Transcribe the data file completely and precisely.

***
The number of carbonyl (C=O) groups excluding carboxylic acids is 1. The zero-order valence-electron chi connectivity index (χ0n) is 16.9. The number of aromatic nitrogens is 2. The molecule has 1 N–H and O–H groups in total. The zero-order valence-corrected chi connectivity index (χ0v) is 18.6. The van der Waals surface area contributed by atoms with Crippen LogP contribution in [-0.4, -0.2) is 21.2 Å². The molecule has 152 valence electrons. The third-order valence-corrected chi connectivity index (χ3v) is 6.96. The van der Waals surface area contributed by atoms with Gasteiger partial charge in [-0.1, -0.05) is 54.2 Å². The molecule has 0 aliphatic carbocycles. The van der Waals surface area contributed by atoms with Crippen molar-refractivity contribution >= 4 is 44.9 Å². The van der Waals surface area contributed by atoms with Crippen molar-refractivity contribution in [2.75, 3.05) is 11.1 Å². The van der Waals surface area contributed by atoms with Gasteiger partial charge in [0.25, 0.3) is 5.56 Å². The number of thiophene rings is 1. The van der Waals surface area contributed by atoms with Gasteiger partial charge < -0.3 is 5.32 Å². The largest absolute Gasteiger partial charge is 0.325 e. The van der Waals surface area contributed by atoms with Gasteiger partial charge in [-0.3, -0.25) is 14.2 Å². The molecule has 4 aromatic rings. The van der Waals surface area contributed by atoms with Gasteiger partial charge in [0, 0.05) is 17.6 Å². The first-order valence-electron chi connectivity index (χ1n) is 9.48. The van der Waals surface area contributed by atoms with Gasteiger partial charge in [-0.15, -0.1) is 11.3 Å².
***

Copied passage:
The number of carbonyl (C=O) groups excluding carboxylic acids is 1. The zero-order valence-electron chi connectivity index (χ0n) is 16.9. The number of aromatic nitrogens is 2. The molecule has 1 N–H and O–H groups in total. The zero-order valence-corrected chi connectivity index (χ0v) is 18.6. The van der Waals surface area contributed by atoms with Crippen LogP contribution in [-0.4, -0.2) is 21.2 Å². The molecule has 152 valence electrons. The third-order valence-corrected chi connectivity index (χ3v) is 6.96. The van der Waals surface area contributed by atoms with Gasteiger partial charge in [-0.1, -0.05) is 54.2 Å². The molecule has 0 aliphatic carbocycles. The van der Waals surface area contributed by atoms with Crippen molar-refractivity contribution >= 4 is 44.9 Å². The van der Waals surface area contributed by atoms with Crippen molar-refractivity contribution in [2.75, 3.05) is 11.1 Å². The van der Waals surface area contributed by atoms with Gasteiger partial charge in [0.25, 0.3) is 5.56 Å². The number of thiophene rings is 1. The van der Waals surface area contributed by atoms with Gasteiger partial charge < -0.3 is 5.32 Å². The largest absolute Gasteiger partial charge is 0.325 e. The van der Waals surface area contributed by atoms with Gasteiger partial charge in [-0.3, -0.25) is 14.2 Å². The molecule has 4 aromatic rings. The van der Waals surface area contributed by atoms with Gasteiger partial charge in [0, 0.05) is 17.6 Å². The first-order valence-electron chi connectivity index (χ1n) is 9.48. The van der Waals surface area contributed by atoms with Gasteiger partial charge in [-0.15, -0.1) is 11.3 Å².